The story of books coming from the sky is presented in native Tibetan historiographies and histories of religion as the first appearance of Buddhist teachings in the Yarlung Kingdom (?–6th c.) and as such it became an indispensable element in western textbooks on Tibetan Buddhism. Its standard formulation has a set of books contained in a casket that falls down from the sky and lands on the roof of a royal palace during the reign of king Lha Totori Nyentsen (Tib. Lha Tho tho ri gNyan bTsan). The story in its earliest known variants consists of at least three originally independent motifs that were linked to each other and woven into one topos most probably not earlier than in the 11th or 12th century. The motifs are: (1) the first encounter with Buddhism during the reign of Lha Totori Nyentsen; (2) books falling from the sky; and (3) valued works enclosed in a casket. Even though questioned by Nelpa Paṇḍita (fl. 13th c., Nel pa Paṇḍita), the historical value of the story has been rather widely acknowledged by Tibetan scholars and should receive additional support from the analysis presented in the paper. I attempt to elucidate two main problems related to the story: (1) the presumed independent origins of the single motifs; and (2) the historical events veiled behind the seemingly legendary account. Moreover, textual and linguistic analyses shall support the hypothesis that some parts of the story must have originated in a multicultural and multilingual environment for which Central Asian oases would be an ideal candidate. A comparison of this short account across various sources provides interesting insights on the socio-historical background of the compositions, informing our understanding of the processes of social and cultural change.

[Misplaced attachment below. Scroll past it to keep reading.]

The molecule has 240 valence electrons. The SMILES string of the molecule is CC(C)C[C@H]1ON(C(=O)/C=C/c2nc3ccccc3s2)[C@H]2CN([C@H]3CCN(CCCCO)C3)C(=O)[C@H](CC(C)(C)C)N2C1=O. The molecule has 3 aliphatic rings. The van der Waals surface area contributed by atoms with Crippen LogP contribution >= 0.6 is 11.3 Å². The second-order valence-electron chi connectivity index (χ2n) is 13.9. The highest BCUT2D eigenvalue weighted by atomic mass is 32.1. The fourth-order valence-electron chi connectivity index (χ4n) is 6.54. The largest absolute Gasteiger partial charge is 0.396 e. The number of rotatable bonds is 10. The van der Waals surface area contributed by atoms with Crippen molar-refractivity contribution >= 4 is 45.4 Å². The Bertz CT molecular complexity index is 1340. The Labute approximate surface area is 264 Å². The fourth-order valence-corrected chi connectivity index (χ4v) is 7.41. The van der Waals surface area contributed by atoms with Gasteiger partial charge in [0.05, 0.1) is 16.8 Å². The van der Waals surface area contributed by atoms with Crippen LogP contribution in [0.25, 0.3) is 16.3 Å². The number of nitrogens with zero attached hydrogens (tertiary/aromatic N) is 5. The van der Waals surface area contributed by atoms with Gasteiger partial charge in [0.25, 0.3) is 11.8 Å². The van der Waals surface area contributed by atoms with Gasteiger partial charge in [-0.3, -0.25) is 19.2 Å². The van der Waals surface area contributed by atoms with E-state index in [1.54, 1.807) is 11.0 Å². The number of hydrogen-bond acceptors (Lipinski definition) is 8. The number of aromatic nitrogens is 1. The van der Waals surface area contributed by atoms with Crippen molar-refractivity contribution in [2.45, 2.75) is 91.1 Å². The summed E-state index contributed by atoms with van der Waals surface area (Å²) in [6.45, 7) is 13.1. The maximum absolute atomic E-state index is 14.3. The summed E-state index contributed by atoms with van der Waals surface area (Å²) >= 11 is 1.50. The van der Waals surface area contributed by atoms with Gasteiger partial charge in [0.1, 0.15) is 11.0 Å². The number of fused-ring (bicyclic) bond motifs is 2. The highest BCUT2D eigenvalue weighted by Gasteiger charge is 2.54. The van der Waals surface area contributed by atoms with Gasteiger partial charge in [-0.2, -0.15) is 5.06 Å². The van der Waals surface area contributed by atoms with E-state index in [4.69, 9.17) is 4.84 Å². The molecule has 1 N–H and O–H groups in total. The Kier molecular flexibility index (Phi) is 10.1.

Joanna Bialek received her master’s degree in Religious Studies from the Jagiellonian University, Krakow (Poland) and completed her Ph.D. in Tibetan Studies at the Philipps University, Marburg (Germany). She led a postdoctoral research on grammar of Old Literary Tibetan at the Central Asian Seminar, the Humboldt University (Berlin, Germany). Her research interests include Old and Classical Tibetan languages, Old Tibetan ritual literature, historical development of Tibetan religious languages, as well as funeral rituals on the Tibetan Plateau and in the Himalayas. Her most recent publications include: Joanna Bialek. A Textbook in Classical Tibetan.London: Routledge, 2022., Joanna Bialek. “Social Roots of Grammar: Old Tibetan Perspective on Grammaticalization of Kinterms.” In Crossing Boundaries. Tibetan Studies Unlimited, edited by Diana Lange, Jarmila Ptáčková, Marion Wettstein and Mareike Wulff, 253–88. Prague: Academia Publishing House; Joanna Bialek. “Naming the Empire: from Bod to Tibet. A Philologico-Historical Study on the Origin of the Polity.” Revue d’Etudes Tibétaines 61 (2021): 339–402; and Joanna Bialek. “Body Exposure and Embalming in the Tibetan Empire and Beyond. A Study of the btol Rite.” Acta Orientalia Academiae Scientiarum Hungaricae 74.4 (2021): 625–650.